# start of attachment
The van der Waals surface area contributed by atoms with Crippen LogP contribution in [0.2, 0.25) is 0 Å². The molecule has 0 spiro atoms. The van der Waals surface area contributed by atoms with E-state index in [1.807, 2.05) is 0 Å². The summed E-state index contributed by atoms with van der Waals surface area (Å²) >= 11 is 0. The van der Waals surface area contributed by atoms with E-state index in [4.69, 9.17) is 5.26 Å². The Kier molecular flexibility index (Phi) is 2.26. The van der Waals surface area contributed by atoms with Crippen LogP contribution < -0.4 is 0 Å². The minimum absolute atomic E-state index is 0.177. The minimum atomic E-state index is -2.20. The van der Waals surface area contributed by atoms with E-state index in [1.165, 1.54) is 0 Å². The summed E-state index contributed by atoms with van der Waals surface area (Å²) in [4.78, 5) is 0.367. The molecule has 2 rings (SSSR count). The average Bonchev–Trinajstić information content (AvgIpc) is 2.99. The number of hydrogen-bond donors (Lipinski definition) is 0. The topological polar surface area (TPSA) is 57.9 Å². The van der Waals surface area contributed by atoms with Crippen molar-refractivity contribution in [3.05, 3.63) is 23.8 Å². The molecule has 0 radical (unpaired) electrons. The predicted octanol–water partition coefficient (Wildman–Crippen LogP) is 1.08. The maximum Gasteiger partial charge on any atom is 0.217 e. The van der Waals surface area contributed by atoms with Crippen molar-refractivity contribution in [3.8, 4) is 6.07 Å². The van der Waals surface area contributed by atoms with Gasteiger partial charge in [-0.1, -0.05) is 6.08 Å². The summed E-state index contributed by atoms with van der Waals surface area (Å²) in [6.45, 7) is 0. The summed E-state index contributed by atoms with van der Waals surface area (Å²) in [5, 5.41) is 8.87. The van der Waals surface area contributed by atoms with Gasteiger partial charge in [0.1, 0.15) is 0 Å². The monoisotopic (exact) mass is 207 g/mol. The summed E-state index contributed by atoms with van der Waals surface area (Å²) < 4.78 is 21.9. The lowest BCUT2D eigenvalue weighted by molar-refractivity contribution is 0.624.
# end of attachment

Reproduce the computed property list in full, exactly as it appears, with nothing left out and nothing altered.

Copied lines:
The van der Waals surface area contributed by atoms with Crippen LogP contribution in [0.2, 0.25) is 0 Å². The molecule has 0 spiro atoms. The van der Waals surface area contributed by atoms with E-state index in [1.807, 2.05) is 0 Å². The summed E-state index contributed by atoms with van der Waals surface area (Å²) >= 11 is 0. The van der Waals surface area contributed by atoms with E-state index in [4.69, 9.17) is 5.26 Å². The Kier molecular flexibility index (Phi) is 2.26. The van der Waals surface area contributed by atoms with Crippen LogP contribution < -0.4 is 0 Å². The minimum absolute atomic E-state index is 0.177. The minimum atomic E-state index is -2.20. The van der Waals surface area contributed by atoms with E-state index in [1.165, 1.54) is 0 Å². The summed E-state index contributed by atoms with van der Waals surface area (Å²) in [4.78, 5) is 0.367. The molecule has 2 rings (SSSR count). The average Bonchev–Trinajstić information content (AvgIpc) is 2.99. The number of hydrogen-bond donors (Lipinski definition) is 0. The topological polar surface area (TPSA) is 57.9 Å². The van der Waals surface area contributed by atoms with Crippen molar-refractivity contribution in [3.05, 3.63) is 23.8 Å². The molecule has 0 radical (unpaired) electrons. The predicted octanol–water partition coefficient (Wildman–Crippen LogP) is 1.08. The maximum Gasteiger partial charge on any atom is 0.217 e. The van der Waals surface area contributed by atoms with Crippen molar-refractivity contribution in [3.8, 4) is 6.07 Å². The van der Waals surface area contributed by atoms with Gasteiger partial charge in [-0.1, -0.05) is 6.08 Å². The summed E-state index contributed by atoms with van der Waals surface area (Å²) in [6.45, 7) is 0. The summed E-state index contributed by atoms with van der Waals surface area (Å²) in [5, 5.41) is 8.87. The van der Waals surface area contributed by atoms with Gasteiger partial charge in [0.1, 0.15) is 0 Å². The monoisotopic (exact) mass is 207 g/mol. The summed E-state index contributed by atoms with van der Waals surface area (Å²) < 4.78 is 21.9. The lowest BCUT2D eigenvalue weighted by molar-refractivity contribution is 0.624.